Coordination Instead of Consensus Classification: Insights from Systematics for Bio-Ontologies


Authors
Joeri Witteveen
University of Copenhagen
Beckett Sterner
Arizona State University
Nico Franz
University of Puerto Rico
Abstract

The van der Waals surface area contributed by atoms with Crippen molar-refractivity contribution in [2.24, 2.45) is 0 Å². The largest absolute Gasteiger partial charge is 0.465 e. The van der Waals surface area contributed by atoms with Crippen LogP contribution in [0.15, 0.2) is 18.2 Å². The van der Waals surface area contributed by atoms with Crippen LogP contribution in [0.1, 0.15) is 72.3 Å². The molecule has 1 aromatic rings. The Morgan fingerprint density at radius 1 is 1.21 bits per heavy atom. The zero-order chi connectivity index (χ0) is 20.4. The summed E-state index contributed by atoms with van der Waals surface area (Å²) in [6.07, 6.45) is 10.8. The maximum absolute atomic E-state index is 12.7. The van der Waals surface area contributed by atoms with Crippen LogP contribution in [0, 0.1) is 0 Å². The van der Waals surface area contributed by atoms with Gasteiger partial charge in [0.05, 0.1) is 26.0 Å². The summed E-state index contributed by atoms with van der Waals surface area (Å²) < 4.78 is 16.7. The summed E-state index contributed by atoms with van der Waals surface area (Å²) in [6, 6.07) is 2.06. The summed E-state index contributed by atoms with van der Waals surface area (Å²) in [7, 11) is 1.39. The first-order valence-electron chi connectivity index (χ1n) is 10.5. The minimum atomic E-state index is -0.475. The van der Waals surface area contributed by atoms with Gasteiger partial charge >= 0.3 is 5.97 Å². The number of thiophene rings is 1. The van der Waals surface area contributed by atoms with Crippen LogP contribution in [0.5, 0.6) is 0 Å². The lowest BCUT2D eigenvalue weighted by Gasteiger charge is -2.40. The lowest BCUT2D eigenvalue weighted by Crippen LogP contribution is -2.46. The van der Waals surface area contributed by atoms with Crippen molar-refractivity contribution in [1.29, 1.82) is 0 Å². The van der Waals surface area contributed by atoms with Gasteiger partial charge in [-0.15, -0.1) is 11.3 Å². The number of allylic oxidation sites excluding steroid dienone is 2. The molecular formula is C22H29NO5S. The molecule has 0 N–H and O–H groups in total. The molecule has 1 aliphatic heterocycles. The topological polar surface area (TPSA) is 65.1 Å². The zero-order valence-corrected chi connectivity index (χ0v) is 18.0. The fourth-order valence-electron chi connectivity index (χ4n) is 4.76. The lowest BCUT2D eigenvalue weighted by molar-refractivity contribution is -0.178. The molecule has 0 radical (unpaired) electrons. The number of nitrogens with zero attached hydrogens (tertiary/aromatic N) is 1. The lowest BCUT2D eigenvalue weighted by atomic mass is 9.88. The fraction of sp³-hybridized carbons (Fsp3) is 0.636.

Big data is opening new angles on old questions about scientific progress. Is scientific knowledge cumulative? If yes, how does it make progress? In the life sciences, what we call the Consensus Principle has dominated the design of data discovery and integration tools: the design of a formal classificatory system for expressing a body of data should be grounded in consensus. Based on current approaches in biomedicine and systematic biology, we formulate and compare three types of the Consensus Principle: realist, contextual-best, and coordinative. Contrasted with the realist program of the Open Biomedical Ontologies Foundry, we argue that historical practices in systematic biology provide an important and overlooked alternative based on coordinative consensus. Systematists have developed a robust system for referring to taxonomic entities that can deliver high quality data discovery and integration without invoking consensus about reality or “settled” science.
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